As such, the government must address these electricity challenges,which are ballooning business operating costs and deteriorating living standards through the cost-of-living crisis.
Widening trade deficit
Latest ZimStat statistics show merchandise exports increasing by 1,6% in February 2023 to US$435,67 million from US$428,9 achieved in January 2023. Merchandise imports came in at US$596,83, down 0,5% from US$599,75 million realised in the previous month.
This means that in February 2023, Zimbabwe experienced a US$161,16 million trade deficit which is 16,1% below the US$192,17 million deficit attained for the same period in 2022.
Although the current account is largely positive since 2019 largely owing to a weak local currency and ballooning remittances, the trade deficit is worrisomely rising. In 2022, it increased by 31,2% from US$1,54 billion in 2021 to US$2,02 billion.
In the first two months of 2023, the deficit has already crossed the US$300 million mark. This unmasks the impacts of the Russia-Ukraine war, particularly on global prices of fuels, food, and fertiliser.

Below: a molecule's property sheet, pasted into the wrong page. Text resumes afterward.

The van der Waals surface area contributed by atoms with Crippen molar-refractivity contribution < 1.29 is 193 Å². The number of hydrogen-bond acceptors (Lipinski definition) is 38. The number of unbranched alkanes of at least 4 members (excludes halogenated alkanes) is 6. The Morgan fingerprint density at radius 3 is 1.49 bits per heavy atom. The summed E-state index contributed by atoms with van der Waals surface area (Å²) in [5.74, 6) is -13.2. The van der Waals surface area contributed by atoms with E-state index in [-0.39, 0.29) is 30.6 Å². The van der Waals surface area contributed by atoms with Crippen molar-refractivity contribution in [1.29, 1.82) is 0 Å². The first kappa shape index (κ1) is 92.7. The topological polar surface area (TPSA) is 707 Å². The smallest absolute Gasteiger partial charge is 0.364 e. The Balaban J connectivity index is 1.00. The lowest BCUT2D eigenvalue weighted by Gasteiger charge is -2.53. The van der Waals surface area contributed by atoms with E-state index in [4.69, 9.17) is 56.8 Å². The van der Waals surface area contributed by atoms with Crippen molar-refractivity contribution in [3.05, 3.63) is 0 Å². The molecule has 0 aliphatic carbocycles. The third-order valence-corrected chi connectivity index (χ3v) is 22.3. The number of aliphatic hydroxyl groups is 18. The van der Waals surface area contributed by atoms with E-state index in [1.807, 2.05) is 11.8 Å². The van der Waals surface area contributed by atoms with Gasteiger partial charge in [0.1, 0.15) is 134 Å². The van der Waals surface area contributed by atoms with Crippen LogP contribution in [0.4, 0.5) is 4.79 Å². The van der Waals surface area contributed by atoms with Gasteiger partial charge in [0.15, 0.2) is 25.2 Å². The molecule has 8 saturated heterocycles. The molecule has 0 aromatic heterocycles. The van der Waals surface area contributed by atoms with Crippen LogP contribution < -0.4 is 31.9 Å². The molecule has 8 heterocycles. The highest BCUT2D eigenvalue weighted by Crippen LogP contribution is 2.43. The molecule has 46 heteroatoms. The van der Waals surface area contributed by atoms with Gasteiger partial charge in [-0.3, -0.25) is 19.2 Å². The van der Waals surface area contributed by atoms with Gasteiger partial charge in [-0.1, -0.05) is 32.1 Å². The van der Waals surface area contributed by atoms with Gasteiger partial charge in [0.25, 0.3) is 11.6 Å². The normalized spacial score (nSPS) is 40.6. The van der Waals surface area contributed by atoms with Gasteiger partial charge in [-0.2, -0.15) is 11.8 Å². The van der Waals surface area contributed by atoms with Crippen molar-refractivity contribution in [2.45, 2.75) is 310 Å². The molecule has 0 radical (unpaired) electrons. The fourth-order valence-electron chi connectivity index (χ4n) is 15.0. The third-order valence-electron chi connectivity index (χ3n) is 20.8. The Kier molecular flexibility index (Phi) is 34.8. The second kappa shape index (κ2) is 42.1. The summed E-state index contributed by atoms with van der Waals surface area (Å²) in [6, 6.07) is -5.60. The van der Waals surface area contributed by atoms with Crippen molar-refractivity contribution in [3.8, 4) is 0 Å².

Also, helping to widen the trade deficit is the ongoing rapid re-dollarisation of the economy, which makes foreign-produced goods cheaper in the eyes of locals while making domestically-produced goods expensive in the eyes of foreigners.
Porous ports of entry
The nation is still in complete and utter shock after Al Jazeera released four-episode docuseries allegedly describing how public institutions are conniving with connected syndicates to prejudice the state.
It is alleged that gold smugglers are working hand in glove with authorities. In defence of these allegations, the beneficiaries of illicit deals revealed that the government is using the politically exposed persons to facilitate gold dealings on its behalf as a sanctions-busting strategy.
Nevertheless, the Reserve Bank of Zimbabwe had previously issued a statement declaring that Zimbabwean imports and exports including gold proceeds are not under any Western sanctions.